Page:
# 8. DMRG-SCF¶

In methods which use a FCI solver, this solver can be replaced by DMRG. DMRG allows for an efficient extraction of the 2-RDM. The 2-RDM of the active space is required in the complete active space self-consistent field (CASSCF) method to compute the gradient and the Hessian with respect to orbital rotations [DMRGSCF1]. It is therefore natural to introduce a CASSCF variant with DMRG as active space solver, called DMRG-SCF [DMRGSCF2] [DMRGSCF3] [DMRGSCF4], which allows to treat static correlation in large active spaces. In CheMPS2, the augmented Hessian Newton-Raphson DMRG-SCF method is implemented, with exact Hessian [DMRGSCF5] [DMRGSCF6].

## 8.1. Augmented Hessian Newton-Raphson¶

The basic idea is to express the energy with the unitary group generators up to second order:

$\begin{split}\hat{E}_{pq} & = & \sum\limits_{\sigma} \hat{a}^{\dagger}_{p \sigma} \hat{a}_{q \sigma} \\ \left[ \hat{E}_{pq} , \hat{E}_{rs} \right] & = & \delta_{qr} \hat{E}_{ps} - \delta_{ps} \hat{E}_{rq} \\ \hat{E}^{-}_{pq} & = & \hat{E}_{pq} - \hat{E}_{qp} \\ \hat{T}(\vec{x}) & = & \sum\limits_{p<q} x_{pq} \hat{E}^{-}_{pq} \\ E(\vec{x}) & = & \left\langle 0 \mid e^{\hat{T}(\vec{x})} \hat{H} e^{-\hat{T}(\vec{x})} \mid 0 \right\rangle \approx E(0) + \vec{x}^T \vec{g} + \frac{1}{2} \vec{x}^T \mathbf{H} \vec{x}\end{split}$

The vector $$\vec{g}$$ is the gradient and the matrix $$\mathbf{H}$$ the Hessian for orbital rotations. The minimum of $$E(\vec{x})$$ is found at $$\vec{x} = - \mathbf{H}^{-1} \vec{g}$$. The variables $$\vec{x}$$ parametrize an additional orbital rotation $$\mathbf{U}_{add} = \exp(\mathbf{T}(\vec{x}))$$, with $$\mathbf{T}(\vec{x}) = -\mathbf{T}^T(\vec{x})$$ a real-valued skew-symmetric matrix. The additional orbital rotation $$\mathbf{U}_{add}$$ transforms the current orbitals $$\mathbf{U}(n)$$ to the new orbitals

$\mathbf{U}(n+1) = \mathbf{U}_{add} \mathbf{U}(n) = \exp(\mathbf{T}(\vec{x}(n))) \mathbf{U}(n).$

This updating scheme is called the Newton-Raphson method. If the Hessian is positive definite, these updates are stable. For saddle points in the energy landscape, the Hessian has negative eigenvalues, and these updates can be unstable. It is therefore better to use the augmented Hessian Newton-Raphson method:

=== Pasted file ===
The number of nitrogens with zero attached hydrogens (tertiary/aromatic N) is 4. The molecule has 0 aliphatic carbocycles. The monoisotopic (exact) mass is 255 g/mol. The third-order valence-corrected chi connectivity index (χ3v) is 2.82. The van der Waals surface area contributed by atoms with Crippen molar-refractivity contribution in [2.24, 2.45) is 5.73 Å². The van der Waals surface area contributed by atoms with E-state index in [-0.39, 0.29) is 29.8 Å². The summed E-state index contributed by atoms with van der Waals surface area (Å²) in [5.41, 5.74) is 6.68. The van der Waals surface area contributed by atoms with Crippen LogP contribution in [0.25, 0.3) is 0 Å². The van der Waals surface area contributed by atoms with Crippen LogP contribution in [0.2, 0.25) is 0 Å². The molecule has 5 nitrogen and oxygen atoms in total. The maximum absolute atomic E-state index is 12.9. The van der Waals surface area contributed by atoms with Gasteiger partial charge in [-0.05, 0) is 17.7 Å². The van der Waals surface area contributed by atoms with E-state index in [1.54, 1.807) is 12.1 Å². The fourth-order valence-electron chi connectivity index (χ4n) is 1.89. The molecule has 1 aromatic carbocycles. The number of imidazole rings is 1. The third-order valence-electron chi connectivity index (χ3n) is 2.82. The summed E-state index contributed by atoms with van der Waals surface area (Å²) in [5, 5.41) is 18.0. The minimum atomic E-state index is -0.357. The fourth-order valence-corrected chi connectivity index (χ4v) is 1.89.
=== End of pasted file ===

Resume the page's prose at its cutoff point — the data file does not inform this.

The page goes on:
$\begin{split}\left[ \begin{array}{cc} \mathbf{H} & \vec{g} \\ \vec{g}^T & 0 \end{array} \right] \left[ \begin{array}{c} \vec{x} \\ 1 \end{array} \right] = \alpha \left[ \begin{array}{c} \vec{x} \\ 1 \end{array} \right].\end{split}$

The eigenvector with smallest algebraic eigenvalue determines a stable update $$\vec{x}$$, as is well explained in Ref. [DMRGSCF7].

## 8.2. DIIS¶

When the update norm $$\|\vec{x}\|_2$$ is small enough, the convergence can be accelerated by the direct inversion of the iterative subspace (DIIS) [DMRGSCF8] [DMRGSCF9]. For a given set of orbitals $$\mathbf{U}(n)$$, the update $$\vec{x}(n)$$ is calculated with the augmented Hessian Newton-Raphson method. This update defines the next set of orbitals:

$\mathbf{U}(n+1) = \mathbf{U}_{add} \mathbf{U}(n) = \exp(\mathbf{T}(\vec{x}(n))) \mathbf{U}(n).$

In DIIS, the error vector $$\vec{x}(n)$$ and the state vector $$\mathbf{Y}(n+1) = \log(\mathbf{U}(n+1))$$ are added to a list. The error

$e = \left\| \sum\limits_{i = 1}^{\kappa} c_i \vec{x}(n - \kappa + i) \right\|_2$

is minimized under the constraint $$\sum_{i} c_i = 1$$. $$\kappa$$ is the size of the list memory, i.e. the number of retained vectors. The minimization of the error $$e$$ can be performed with Lagrangian calculus:

$\begin{split}\left[ \begin{array}{cc} \mathbf{B} & \vec{1} \\ \vec{1}^T & 0 \end{array} \right] \left[ \begin{array}{c} \vec{c} \\ \lambda \end{array} \right] = \left[ \begin{array}{c} \vec{0} \\ 1 \end{array} \right],\end{split}$

where $$2\lambda$$ is the Lagrangian multiplier and

$\left[\mathbf{B}\right]_{ij} = \vec{x}^T(n - \kappa + i) \vec{x}(n - \kappa + j) = \left[\mathbf{B}\right]_{ji}.$

The new state vector is then defined as

$\mathbf{Y}_{new} = \sum\limits_{i = 1}^{\kappa} c_i \mathbf{Y}(n+1 - \kappa + i).$

The current orbitals are then set to $$\mathbf{U}(n+1) = \exp(\mathbf{Y}_{new})$$.

 [DMRGSCF1] P.E.M. Siegbahn, J. Almlof, A. Heiberg and B.O. Roos, Journal of Chemical Physics 74, 2384-2396 (1981), doi: 10.1063/1.441359
 [DMRGSCF2] Ghosh, J. Hachmann, T. Yanai and G.K.-L. Chan, Journal of Chemical Physics 128, 144117 (2008), doi: 10.1063/1.2883976
 [DMRGSCF3] Zgid and M. Nooijen, Journal of Chemical Physics 128, 144116 (2008), doi: 10.1063/1.2883981
 [DMRGSCF4] Yanai, Y. Kurashige, D. Ghosh and G.K.-L. Chan, International Journal of Quantum Chemistry 109, 2178-2190 (2009), doi: 10.1002/qua.22099
 [DMRGSCF5] Wouters, W. Poelmans, P.W. Ayers and D. Van Neck, Computer Physics Communications 185, 1501-1514 (2014), doi: 10.1016/j.cpc.2014.01.019
 [DMRGSCF6] Wouters, T. Bogaerts, P. Van Der Voort, V. Van Speybroeck and D. Van Neck, Journal of Chemical Physics 140, 241103 (2014), doi: 10.1063/1.4885815
 [DMRGSCF7] Banerjee, N. Adams, J. Simons and R. Shepard, Journal of Physical Chemistry 89, 52-57 (1985), doi: 10.1021/j100247a015
 [DMRGSCF8] Pulay, Chemical Physics Letters 73, 393-398 (1980), doi: 10.1016/0009-2614(80)80396-4
 [DMRGSCF9] C.D. Sherrill, Programming DIIS, http://vergil.chemistry.gatech.edu/notes/diis/node3.html (2000).